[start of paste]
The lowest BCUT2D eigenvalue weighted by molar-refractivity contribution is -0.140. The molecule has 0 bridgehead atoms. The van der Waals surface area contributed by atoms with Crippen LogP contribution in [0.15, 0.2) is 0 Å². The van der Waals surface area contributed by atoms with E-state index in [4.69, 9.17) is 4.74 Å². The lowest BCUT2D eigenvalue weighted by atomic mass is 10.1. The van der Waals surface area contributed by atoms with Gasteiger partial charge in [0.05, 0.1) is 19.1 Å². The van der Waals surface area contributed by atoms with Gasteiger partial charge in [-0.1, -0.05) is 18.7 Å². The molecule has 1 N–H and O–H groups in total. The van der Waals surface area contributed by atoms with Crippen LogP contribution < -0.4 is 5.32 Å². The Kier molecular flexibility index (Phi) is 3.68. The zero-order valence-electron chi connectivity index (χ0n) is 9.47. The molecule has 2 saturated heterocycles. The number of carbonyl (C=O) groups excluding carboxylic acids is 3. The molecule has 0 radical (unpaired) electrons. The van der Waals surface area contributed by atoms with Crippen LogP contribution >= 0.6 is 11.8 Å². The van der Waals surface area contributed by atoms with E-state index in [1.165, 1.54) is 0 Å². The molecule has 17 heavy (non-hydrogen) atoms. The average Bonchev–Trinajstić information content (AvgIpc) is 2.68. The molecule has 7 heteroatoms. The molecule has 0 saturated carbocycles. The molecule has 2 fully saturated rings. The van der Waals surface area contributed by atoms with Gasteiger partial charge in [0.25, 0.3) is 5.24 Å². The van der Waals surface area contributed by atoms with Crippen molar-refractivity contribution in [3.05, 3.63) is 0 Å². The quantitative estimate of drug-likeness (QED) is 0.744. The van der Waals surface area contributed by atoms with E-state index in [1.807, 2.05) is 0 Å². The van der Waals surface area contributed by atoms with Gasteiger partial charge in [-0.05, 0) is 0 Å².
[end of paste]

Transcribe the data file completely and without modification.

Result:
The lowest BCUT2D eigenvalue weighted by molar-refractivity contribution is -0.140. The molecule has 0 bridgehead atoms. The van der Waals surface area contributed by atoms with Crippen LogP contribution in [0.15, 0.2) is 0 Å². The van der Waals surface area contributed by atoms with E-state index in [4.69, 9.17) is 4.74 Å². The lowest BCUT2D eigenvalue weighted by atomic mass is 10.1. The van der Waals surface area contributed by atoms with Gasteiger partial charge in [0.05, 0.1) is 19.1 Å². The van der Waals surface area contributed by atoms with Gasteiger partial charge in [-0.1, -0.05) is 18.7 Å². The molecule has 1 N–H and O–H groups in total. The van der Waals surface area contributed by atoms with Crippen LogP contribution < -0.4 is 5.32 Å². The Kier molecular flexibility index (Phi) is 3.68. The zero-order valence-electron chi connectivity index (χ0n) is 9.47. The molecule has 2 saturated heterocycles. The number of carbonyl (C=O) groups excluding carboxylic acids is 3. The molecule has 0 radical (unpaired) electrons. The van der Waals surface area contributed by atoms with Crippen LogP contribution >= 0.6 is 11.8 Å². The van der Waals surface area contributed by atoms with E-state index in [1.165, 1.54) is 0 Å². The molecule has 17 heavy (non-hydrogen) atoms. The average Bonchev–Trinajstić information content (AvgIpc) is 2.68. The molecule has 7 heteroatoms. The molecule has 0 saturated carbocycles. The molecule has 2 fully saturated rings. The van der Waals surface area contributed by atoms with Gasteiger partial charge in [0.25, 0.3) is 5.24 Å². The van der Waals surface area contributed by atoms with Crippen molar-refractivity contribution in [3.05, 3.63) is 0 Å². The quantitative estimate of drug-likeness (QED) is 0.744. The van der Waals surface area contributed by atoms with E-state index in [1.807, 2.05) is 0 Å². The van der Waals surface area contributed by atoms with Gasteiger partial charge in [-0.05, 0) is 0 Å².